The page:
The game is rigged for capitalism to win

Hillary Clinton is the preferred presidential option for those who want to maintain society as it is. The people who desire such continuity, of course, are those who already hold power. That is why she is the favorite Democratic Party candidate of Wall Street, corporate America and the military contractors whose sole concern is to find new ways to dominate and exploit the world’s people. Because she is a woman, some say Clinton’s presidency would be a victory for equality and oppressed people. Former Secretary of State Madeleine Albright even said it would be a “revolution.”

The vast majority of women and oppressed people, and the working class, surely do need a revolution—but a real one that changes who holds power and whose rights are upheld, not just a symbolic change of who sits in the White House presiding over the same system. People now want bold, revolutionary change.

That largely explains the energy behind the Sanders campaign. It is why young people, including women, are rejecting Clinton’s message in huge numbers. It is why Black women have continuously challenged Clinton for her role in mass incarceration and labeling young Black men “super predators” in the 1990s. It is also why so many are standing up and disrupting Donald Trump, a candidate who has managed to personally embody all the worst features in U.S. society: white supremacy, extreme inequality, xenophobia and macho arrogance.

Right now, there is a mass media campaign aimed at women, Black, Latino and LGBTQ voters to get in line and vote for Clinton against Trump, regardless of whatever reservations people might have. Of course Trump is as odious as an individual candidate can get. But many of the outrageous things he threatens—reckless militarism, attacks on immigrants and other oppressed people, suppression of protestors, and conciliation with white supremacists—Clinton already has an established record of carrying out in office.

Madeleine Albright tried to shame women into showing solidarity with Clinton as a feminist duty. This is astonishing, coming from Albright, who supported genocidal sanctions that killed hundreds of thousands of women and children in Iraq.

But most women are looking for more than just someone who shares their gender. Working-class women in particular are looking for a movement and a candidate who will actually fight for their interests in all aspects of life.

Women are immigrants, documented and undocumented. Women face white supremacy, police brutality and mass incarceration in our daily lives. Women are mothers and caregivers struggling to provide for and take care of our families in a society without universal health care, quality retirement, child care or family leave. From young to old, millions of women face poverty. Women struggle to survive sexual and domestic violence. And women workers face all the workplace issues of inadequate pay and hours, abusive bosses and superexploitation. Hillary Clinton is the chief representative of this status quo.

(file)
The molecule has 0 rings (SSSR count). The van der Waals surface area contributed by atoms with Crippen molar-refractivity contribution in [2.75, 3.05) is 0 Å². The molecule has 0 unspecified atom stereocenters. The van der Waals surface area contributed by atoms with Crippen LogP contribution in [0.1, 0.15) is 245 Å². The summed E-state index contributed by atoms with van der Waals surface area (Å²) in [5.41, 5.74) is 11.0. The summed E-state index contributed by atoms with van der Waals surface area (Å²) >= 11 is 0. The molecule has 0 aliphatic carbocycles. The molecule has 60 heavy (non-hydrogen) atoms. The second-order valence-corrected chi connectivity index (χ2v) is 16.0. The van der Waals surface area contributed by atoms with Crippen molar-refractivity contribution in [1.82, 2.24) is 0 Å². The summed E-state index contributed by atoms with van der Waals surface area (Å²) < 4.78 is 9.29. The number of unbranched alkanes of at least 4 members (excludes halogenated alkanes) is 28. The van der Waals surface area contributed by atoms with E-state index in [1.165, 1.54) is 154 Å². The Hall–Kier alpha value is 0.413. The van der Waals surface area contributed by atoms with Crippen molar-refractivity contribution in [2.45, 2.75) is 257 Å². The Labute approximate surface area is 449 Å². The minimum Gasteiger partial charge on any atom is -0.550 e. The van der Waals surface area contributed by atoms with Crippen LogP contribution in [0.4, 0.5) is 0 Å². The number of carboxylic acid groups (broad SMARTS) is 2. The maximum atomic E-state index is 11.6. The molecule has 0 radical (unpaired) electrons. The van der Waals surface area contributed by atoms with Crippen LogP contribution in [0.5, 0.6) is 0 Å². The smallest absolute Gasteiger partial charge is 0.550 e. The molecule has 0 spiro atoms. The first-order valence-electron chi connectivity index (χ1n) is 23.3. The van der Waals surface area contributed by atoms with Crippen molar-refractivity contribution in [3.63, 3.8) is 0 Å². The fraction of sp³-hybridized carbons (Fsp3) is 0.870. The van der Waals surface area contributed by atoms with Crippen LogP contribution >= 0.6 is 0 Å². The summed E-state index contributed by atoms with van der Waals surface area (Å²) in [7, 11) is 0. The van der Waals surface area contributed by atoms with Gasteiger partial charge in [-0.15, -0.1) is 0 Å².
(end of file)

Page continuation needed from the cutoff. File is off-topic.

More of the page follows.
All feminists would want to see a woman leader. But the question is “what kind of leader?”

There is a hunger for genuine progressive and revolutionary women’s leadership that says “no human being is illegal” instead of signing off on mass deportations. That is, women’s leadership that calls for dismantling the racist police and court systems, rather than justifying these institutions. Women’s leadership that fights for a living wage for all, rather than serving on Walmart’s board of directors and opposing a living wage. On vital reproductive rights, women are tired of waiting for politicians to strike deals and are seeking a struggle orientation to turn back the right-wing attack. The women of the United States need someone who does not just say these things, but fights for them.

What has made the difference historically in all the people’s movements is not which party holds office, but the level of unity, organization and struggle on the ground. Equality and liberation will not be won by voting for one corporate-backed candidate or another.

PSL 2016 candidate Gloria La Riva

There will be a woman on the ballot in many states across the country who has spent her life in the struggle for justice. Gloria La Riva, the Party for Socialism and Liberation’s 2016 presidential candidate, is fighting for a new system—socialism. From her time as a student organizing building takeovers to demand affirmative action, to organizing the community to fight against gentrification in San Francisco to playing a leading role in the international (and successful!) movement to free the Cuban Five, her beliefs and actions are the polar opposite of Clinton’s.

We urge our readers to reject the lesser-evil trap that has brought us decades of right wing policies from both major ruling class parties. Join us in the La Riva/Puryear campaign for President, and most importantly join us in the streets as we continue to fight for a new system and a new world.

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